Mountain bikers have two main options when choosing a bike rack for their vehicle: hitch racks and roof racks. Both rack styles have pros and cons, which can make one rack better suited to your needs than another. Read on to discover the rack style that will work best for you.

Courtesy: Thule

Hitch Racks

Hitch racks, which attach to your vehicle’s rear trailer hitch, can generally carry between one and four bikes and come in a variety of configurations—from those with trays that provide a platform for the bikes to stand upright on to those with cradles that the bike sits in.

Tray vs. Cradle

Hitch racks with trays are typically more expensive than models that cradle a bike in their arms like the Thule Helium Pro 2 Bike Rack. Tray models are super-versatile and can carry almost any type of bike without the need of an adapter, even troublesome models that are oddly shaped or small-sized. Tray models like the Thule T2 Pro XT also don’t contact the bike’s frame; rather, they secure the bike by the wheels, which minimizes the chance of damaging expensive carbon frames or scratching pricy paint jobs.

Hitch Rack Pros

  • Provided you already have a hitch on your vehicle, installing a hitch rack is super easy—just slide the rack into the hitch and you’re good to go. Similarly, this makes taking the rack on and off your car simple if you don’t want to drive around with it all the time or you want to remove it in the off-season.
  • Hitch racks hold bikes comparatively far away from your car, minimizing the risk of scratching it when loading and unloading your bikes.
  • Hitch racks require less lifting than a roof rack, which is especially beneficial for those driving taller cars like an SUV. Because the bike is held essentially in front of you a few feet off the ground, it’s also easier to confirm that it’s secured properly than when you’re attaching the bike to your vehicle’s roof.
  • Every cyclist knows someone with a story of driving into their garage, or some other low-hanging barrier, with their bike on their roof rack—no need to worry about that with a hitch rack!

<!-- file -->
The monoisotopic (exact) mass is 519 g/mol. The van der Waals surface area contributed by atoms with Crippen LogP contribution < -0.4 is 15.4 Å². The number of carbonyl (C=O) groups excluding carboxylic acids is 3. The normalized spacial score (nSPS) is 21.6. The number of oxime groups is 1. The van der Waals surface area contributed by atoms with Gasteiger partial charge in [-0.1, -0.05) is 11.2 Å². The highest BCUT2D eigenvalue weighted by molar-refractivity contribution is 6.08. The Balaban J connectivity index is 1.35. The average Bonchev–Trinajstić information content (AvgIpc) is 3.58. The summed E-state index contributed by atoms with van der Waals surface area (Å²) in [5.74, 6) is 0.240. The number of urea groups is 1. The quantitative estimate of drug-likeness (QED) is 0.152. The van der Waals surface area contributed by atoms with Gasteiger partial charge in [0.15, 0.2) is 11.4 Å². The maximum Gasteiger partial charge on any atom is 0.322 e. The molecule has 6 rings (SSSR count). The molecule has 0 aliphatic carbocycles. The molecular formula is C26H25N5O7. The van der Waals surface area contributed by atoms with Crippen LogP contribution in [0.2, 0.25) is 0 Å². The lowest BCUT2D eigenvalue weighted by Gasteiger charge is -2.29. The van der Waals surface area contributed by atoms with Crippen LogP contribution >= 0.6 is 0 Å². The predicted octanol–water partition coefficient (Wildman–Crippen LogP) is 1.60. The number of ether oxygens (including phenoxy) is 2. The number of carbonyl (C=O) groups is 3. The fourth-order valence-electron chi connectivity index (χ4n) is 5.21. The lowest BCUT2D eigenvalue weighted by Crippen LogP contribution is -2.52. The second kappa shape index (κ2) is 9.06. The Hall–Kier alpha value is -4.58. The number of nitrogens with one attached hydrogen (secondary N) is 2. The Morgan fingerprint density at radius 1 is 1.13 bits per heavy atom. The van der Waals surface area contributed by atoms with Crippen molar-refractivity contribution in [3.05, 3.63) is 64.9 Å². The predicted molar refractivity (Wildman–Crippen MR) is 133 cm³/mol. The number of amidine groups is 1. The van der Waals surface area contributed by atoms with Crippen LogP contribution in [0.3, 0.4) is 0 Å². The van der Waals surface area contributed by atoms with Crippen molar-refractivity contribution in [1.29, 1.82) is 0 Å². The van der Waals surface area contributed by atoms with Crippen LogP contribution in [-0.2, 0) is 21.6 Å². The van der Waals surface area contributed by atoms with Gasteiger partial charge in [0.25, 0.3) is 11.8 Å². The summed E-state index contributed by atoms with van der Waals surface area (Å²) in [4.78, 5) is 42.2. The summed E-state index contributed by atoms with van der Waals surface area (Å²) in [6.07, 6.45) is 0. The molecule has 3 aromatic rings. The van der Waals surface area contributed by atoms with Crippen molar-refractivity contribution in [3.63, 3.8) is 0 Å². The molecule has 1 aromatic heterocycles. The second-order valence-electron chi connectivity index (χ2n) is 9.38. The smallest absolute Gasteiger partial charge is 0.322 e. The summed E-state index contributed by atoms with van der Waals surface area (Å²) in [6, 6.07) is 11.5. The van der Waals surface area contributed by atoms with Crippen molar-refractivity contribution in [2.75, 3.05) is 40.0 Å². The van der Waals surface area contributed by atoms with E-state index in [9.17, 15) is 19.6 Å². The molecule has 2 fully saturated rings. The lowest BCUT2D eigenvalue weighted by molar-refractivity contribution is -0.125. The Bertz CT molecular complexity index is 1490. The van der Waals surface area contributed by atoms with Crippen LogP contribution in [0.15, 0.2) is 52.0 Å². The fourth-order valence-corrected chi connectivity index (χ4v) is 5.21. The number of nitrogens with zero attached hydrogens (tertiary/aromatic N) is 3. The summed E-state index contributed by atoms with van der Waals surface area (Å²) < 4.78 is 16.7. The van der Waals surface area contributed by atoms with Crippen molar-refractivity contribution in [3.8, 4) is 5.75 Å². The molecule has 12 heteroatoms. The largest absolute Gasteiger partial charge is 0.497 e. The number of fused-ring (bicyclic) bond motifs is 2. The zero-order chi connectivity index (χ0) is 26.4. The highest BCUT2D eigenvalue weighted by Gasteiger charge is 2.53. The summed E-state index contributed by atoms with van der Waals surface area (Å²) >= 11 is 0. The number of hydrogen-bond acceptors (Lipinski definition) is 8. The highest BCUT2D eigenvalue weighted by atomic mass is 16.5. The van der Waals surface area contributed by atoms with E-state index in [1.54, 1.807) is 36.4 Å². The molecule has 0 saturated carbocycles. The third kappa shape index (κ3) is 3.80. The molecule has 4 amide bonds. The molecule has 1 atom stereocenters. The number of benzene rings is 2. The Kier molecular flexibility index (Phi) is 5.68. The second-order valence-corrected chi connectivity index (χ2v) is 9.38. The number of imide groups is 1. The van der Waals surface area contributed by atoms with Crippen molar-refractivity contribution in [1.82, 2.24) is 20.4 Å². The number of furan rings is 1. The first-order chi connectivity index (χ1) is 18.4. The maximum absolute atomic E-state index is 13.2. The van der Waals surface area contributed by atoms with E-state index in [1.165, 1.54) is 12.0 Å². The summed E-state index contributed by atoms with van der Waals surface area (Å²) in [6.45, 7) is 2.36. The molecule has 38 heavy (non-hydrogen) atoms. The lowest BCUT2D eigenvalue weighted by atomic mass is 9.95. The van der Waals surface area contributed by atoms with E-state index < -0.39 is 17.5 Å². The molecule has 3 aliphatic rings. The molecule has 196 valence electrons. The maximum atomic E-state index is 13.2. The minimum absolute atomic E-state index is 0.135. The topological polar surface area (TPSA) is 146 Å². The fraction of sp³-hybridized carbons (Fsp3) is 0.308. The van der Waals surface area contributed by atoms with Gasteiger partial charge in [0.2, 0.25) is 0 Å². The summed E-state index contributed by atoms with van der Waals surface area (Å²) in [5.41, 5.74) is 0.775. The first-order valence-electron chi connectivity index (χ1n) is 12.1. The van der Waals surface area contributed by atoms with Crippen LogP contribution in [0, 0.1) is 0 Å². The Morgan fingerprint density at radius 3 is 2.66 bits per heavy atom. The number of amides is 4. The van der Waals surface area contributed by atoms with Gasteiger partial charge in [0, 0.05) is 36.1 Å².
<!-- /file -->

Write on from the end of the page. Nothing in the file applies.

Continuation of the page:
• A bike in a hitch rack is less susceptible to bugs and pebbles than one riding on a roof.
Courtesy: Thule

Hitch Rack Cons

  • A hitch rack increases the length of your vehicle which can make urban driving as well as maneuvers like parallel parking tricky.
  • They can interfere with backup cameras.
  • They can limit access to your hatch or trunk.

Must-Have Hitch Rack Features

Manufacturers have noticed some of the shortcomings of hitch racks and have adapted their products to address those issues. For example, cradle-style racks like the Thule Apex 2/Apex 4, have the ability to fold flat when not carrying a bike, shortening the often unwieldy length of the car plus rack, and increasing convenience for everyday use. Similarly, other cradle-style racks, such as the Thule Apex Swing, are able to swing or fold out of the way to improve access to the rear of the vehicle.

Courtesy: Thule

Roof Racks

Roof racks have been a reliable option for transporting bikes for as long as we can remember. There’s a roof rack for almost every type of user, they come in multiple configurations (namely wheel on and wheel off), and the number of bikes you can carry is limited only by the width and capacity of your vehicle’s roof.

Front Wheel On vs. Wheel Off

Racks such as the Thule Circuit XT that require taking the wheel off reduce the amount of weight you need to hoist onto your roof, are super secure, and minimize the height of your bike when it’s up there. Of course, there is that pesky question of what to do about that other wheel. The rack often also requires an adapter if your bike has a thru-axle. Conversely, racks like the Thule ProRide XT that allow you to keep the front wheel on are taller and eliminate the often-annoying step of removing your front wheel.

Roof Rack Pros

  • A great choice for multi-sport athletes who will use the base rack for hauling kayaks, SUPs, skis, a cargo box, and any other outdoor equipment on the roof.
  • Doesn’t interfere with access to the trunk or hatch.
  • Simple to add capacity as needed—you can just add a rack, or two, provided there is space. Conversely, adding capacity to a trailer hitch usually means buying a new, larger rack.
  • Your bikes have a much better chance of surviving a rear-end collision.
  • For every story about a person driving into their garage with a roof rack on, there is one about a buddy backing into something solid with their hitch rack.

Roof Rack Cons

  • More difficult to install and take on and off.
  • The added drag of a bike on the roof can lower a vehicle’s fuel efficiency.
  • Can be tricky to load, secure, and unload—especially if you have a tall vehicle like an SUV, you are short, or your bike is very heavy.
  • A bike on top of your car is often loud, especially if you have an open sunroof.
  • Parking garages, garages, and low-clearance awnings at places like hotels are a constant threat.
Courtesy: Thule

There are a ton of different types of mountain bikers and a rack for all of them—the key is to determine your needs, match the rack to them, and then get out and ride. Do you have a rack preference? Tell us in the comments.